The M6.2 Accumoli earthquake, central Italy

A magnitude 6.2 (Mw) earthquake struck Central Italy, approximately 45 km North of the town of L’Aquila where a destructive magnitude 6.3 earthquake occurred in April 2009.


Fig. 1. Shakemap courtesy of USGS


The earthquake occurred at 10 km depth on a crustal fault in the Apennine region in central Italy. The relatively shallow depth of the earthquake has meant that this earthquake has been particularly destructive, killing at least 247 people.

The central Mediterranean is a complex and tectonically active region. As many of the earthquakes are in the crust, and the area is highly populated many of these earthquakes have a human impact.

Notably the L’Aquila earthquake in April 2009 which killed at least 308 people. The 2009 earthquake was preceded by several foreshocks and was linked with a high profile court case claiming that the authorities had failed to warn locals of the hazard.



Fig. 2. Focal mechanism of the earthquake showing normal faulting (USGS)

The Norcia or Accumoli earthquake occurred  on the 24th August 2016 is the result of a normal faulting structure in the central Apennines, however it was not proceeded by any noticeable foreshock earthquake swarm [1].


This region is tectonically and geologically complex, involving both subduction of the Adria micro-plate beneath the Apennines from east to west, continental collision between the Eurasia and Africa plates building the Alpine mountain belt further to the north and the opening of the Tyrrhenian basin to the west.

The Mediterranean region has active seismicity primarily because of  the northward motion of the African plate, causing the closure of the Tethys Ocean, and subduction of the Tethys plate.  The convergence rate varies from 4 to 10 mm/yr along the boundary. The Apennine mountains of Southern Italy have a high risk of earthquakes due to the Subduction of the Mediterranean Sea floor beneath the Tyrrhenian Sea . There are also some active volcanoes located there above intermediate depth earthquakes.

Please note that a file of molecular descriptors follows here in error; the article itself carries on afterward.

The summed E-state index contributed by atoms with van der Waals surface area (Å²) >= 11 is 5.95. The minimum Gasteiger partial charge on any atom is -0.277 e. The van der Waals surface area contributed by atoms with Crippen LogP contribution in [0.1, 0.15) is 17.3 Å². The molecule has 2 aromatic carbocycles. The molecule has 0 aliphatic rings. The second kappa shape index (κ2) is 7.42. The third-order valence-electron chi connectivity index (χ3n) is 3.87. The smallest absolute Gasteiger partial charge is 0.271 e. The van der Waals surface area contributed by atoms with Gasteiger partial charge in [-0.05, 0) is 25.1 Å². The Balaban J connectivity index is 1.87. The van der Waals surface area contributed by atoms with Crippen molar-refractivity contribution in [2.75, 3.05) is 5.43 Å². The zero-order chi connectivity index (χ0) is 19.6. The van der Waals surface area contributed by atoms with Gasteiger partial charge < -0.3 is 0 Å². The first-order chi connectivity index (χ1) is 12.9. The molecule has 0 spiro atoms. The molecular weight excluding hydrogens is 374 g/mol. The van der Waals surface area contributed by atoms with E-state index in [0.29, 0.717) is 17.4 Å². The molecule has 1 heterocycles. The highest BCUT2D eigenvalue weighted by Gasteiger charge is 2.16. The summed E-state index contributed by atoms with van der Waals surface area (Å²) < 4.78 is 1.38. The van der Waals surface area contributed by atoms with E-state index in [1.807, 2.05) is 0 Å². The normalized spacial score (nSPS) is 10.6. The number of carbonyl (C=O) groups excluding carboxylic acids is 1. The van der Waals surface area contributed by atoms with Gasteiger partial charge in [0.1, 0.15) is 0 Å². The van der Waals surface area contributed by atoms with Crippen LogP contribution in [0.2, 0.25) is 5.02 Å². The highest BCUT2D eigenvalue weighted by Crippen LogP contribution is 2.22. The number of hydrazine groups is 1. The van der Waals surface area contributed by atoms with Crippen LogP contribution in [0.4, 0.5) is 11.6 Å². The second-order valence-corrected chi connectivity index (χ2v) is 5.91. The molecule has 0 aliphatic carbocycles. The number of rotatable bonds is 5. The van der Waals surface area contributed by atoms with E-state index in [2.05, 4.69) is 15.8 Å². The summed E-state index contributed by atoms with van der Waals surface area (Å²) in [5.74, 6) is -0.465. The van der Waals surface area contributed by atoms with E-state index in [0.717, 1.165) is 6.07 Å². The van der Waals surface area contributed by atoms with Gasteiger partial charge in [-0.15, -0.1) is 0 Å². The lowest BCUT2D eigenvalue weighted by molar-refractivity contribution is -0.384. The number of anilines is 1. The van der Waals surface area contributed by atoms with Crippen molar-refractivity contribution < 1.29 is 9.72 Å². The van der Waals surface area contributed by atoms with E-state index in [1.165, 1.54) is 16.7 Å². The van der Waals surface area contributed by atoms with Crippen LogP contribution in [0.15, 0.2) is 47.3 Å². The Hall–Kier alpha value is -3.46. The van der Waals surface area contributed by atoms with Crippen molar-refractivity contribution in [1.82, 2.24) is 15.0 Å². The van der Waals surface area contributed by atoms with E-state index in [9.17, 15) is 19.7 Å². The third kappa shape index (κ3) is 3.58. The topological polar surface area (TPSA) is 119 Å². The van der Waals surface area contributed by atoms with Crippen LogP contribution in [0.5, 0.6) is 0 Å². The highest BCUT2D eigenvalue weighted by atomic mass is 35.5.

The dimensions and amount of slip caused by the earthquake source, can be inferred using seismic and geodetic observations. Italian researchers have estimated around 1 m of slip on a fault plane, for the Accumoli earthquake [3]. Figure 3 shows the surface displacements caused by the earthquake, as observed by the Japanese radar interferometric satellite ALOS-2.  Each change in color represents 12 cm of displacement. Ground shaking correlates with the characteristics of the rupture. The rupture of shallow faults, like this Italian earthquake, produces strong shaking near the earthquake source.


Fig. 3. Surface displacements between 9th September 2015 and 24th August 2016, the second image just few hours after the occurrence of the earthquake. Displacements are likely caused by slip on a West-dipping fault. Apparently, the rupture did not reach the surface, with some potential slope breaks in the northern part of the ruptured fault. (Geological Survey and Japanese Space Agency, JAXA)

More information on this earthquake at:


[2] Liverpool Earth Observatory (Univ. Liverpool) teachable moments:

[3] Istituto Nazionale di Geofisica e Vulcanologia, blog post (in Italian):

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